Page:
Who’s going to speak on wildlife attacks?

Mahatma Gandhi said “The greatness of a nation and its moral progress can be judged by the way its animals are treated”.
Of the seven known species of marine turtle, the Leatherback, Dermochelys coriacea is unique. It is the world’s only warm-blooded reptile. The Leatherback can regulate its body heat so that it is able to maintain a temperature of 80oF even in water that is almost freezing. It is also capable up diving to depths of several thousand feet, making it the deepest diving of all air-breathing animals.
The Leatherback, largest of all the turtles, gets its name from its tough, black skin. It ranges throughout all the oceans of the world and can reach a weight of over 2,000 pounds. In September of 1988 a Leatherback washed ashore on the coast of Wales was almost nine feet long and checked in at a record 2,016 pounds.
Unlike the other smaller species of turtle, whose diet includes seaweed, and a variety of small marine creatures, the Leatherback feeds almost exclusively on jellyfish. This  dietary preference makes it extremely vulnerable to pollution of the marine environment by garbage. Plastic bags, when floating around in the water, are often mistaken by the turtles for the jellyfish that they normally eat, but they are unable to digest them and the bags collect in the animal’s stomach, blocking natural digestion. After a while, the animals simply dies of starvation.
Turtles do not mature until they are several years old and even then most species will mate and nest only every two or three years. The average clutch size for a female Leatherback is 85 eggs, but not all of these will hatch. Of those that do, the majority may never reach the sea. Crabs, rats and birds like the yellow-crowned night heron eagerly await their emergence and even when they reach the comparative safety of the water there are other predators waiting for them in the surf. More dangerous however,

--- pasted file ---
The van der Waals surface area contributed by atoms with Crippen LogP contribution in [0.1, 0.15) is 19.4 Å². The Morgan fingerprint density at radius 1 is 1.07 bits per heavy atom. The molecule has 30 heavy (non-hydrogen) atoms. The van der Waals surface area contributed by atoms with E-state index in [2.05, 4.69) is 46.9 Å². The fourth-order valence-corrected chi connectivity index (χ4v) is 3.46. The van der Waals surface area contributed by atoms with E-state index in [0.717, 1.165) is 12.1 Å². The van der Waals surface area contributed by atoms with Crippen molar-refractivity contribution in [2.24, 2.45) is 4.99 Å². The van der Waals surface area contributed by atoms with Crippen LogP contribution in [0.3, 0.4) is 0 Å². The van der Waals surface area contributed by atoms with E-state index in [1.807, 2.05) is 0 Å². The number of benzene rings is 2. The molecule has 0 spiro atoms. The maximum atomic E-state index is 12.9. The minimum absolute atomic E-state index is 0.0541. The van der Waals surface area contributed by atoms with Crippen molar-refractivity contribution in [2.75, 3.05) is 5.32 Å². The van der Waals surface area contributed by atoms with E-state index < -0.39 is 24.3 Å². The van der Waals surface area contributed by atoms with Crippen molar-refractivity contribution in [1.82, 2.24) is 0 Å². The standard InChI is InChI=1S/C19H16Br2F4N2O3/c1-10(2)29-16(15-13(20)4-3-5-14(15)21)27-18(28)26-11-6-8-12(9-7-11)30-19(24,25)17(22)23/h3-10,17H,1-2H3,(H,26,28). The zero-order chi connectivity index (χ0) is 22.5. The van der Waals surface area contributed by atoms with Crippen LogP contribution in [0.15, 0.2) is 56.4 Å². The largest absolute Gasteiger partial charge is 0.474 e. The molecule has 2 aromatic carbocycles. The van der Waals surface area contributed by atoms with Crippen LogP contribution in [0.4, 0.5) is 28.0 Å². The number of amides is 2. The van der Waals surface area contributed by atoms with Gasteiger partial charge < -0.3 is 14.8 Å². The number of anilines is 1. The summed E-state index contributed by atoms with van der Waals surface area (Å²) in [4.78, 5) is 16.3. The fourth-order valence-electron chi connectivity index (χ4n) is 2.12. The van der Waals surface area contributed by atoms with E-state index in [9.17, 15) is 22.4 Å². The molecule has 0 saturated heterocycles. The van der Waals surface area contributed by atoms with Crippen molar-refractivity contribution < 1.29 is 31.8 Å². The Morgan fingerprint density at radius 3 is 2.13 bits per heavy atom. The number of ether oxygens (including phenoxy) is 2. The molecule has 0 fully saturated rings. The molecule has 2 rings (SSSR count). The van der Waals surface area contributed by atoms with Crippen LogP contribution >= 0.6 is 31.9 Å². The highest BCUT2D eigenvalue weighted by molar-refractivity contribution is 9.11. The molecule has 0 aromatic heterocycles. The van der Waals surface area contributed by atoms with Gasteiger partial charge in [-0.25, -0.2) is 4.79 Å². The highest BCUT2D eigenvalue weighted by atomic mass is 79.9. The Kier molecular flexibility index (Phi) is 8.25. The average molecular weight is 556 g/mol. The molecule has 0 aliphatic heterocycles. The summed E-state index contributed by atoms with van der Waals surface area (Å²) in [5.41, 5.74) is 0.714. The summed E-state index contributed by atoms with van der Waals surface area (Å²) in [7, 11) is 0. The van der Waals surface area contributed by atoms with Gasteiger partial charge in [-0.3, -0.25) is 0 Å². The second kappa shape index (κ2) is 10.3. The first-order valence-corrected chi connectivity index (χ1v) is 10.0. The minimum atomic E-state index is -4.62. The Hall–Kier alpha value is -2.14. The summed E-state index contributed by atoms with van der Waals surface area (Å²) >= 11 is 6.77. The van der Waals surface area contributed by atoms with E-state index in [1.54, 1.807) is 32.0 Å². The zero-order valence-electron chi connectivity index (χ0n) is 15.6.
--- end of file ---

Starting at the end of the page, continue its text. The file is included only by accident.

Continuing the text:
than any of these are the humans who attack the turtle while she is still on the nest, killing her, taking her eggs and dealing a death blow to future turtle populations.
The Leatherback that was so cruelly mutilated at Sandy Beach in Vieux Fort, had come there during the night to lay her eggs. Many visitors to St Lucia pay for the privilege of going on turtle watch to witness this amazing event. On this occasion, however, tourists from a nearby hotel hearing that one of these unique turtles had come ashore were greeted by the sight of a female so severely wounded that she eventually died there on the beach.
In Saint Lucia, all species of marine turtle are protected by law and there is a closed season, from May 1st until August 31st to give the females the protection they need if they are to nest successfully. It is illegal to kill turtles that have come ashore to nest, to interfere with the nest, or to remove eggs from it. The maximum penalty for any of these things is $5,000. But laws are only good if they can be enforced and who is going to blow the whistle on the killers who stalk the beaches in the dead of night?
Other countries are discovering the tourist potential in natural destinations, especially
those where events like the mating of whales or nesting turtles can be observed. Tourism is fast becoming a vital factor in our economy. If we are to attract business away from other destinations we need every advantage we can muster. The opportunity to see a unique turtle species nesting is an asset we can ill afford to lose.

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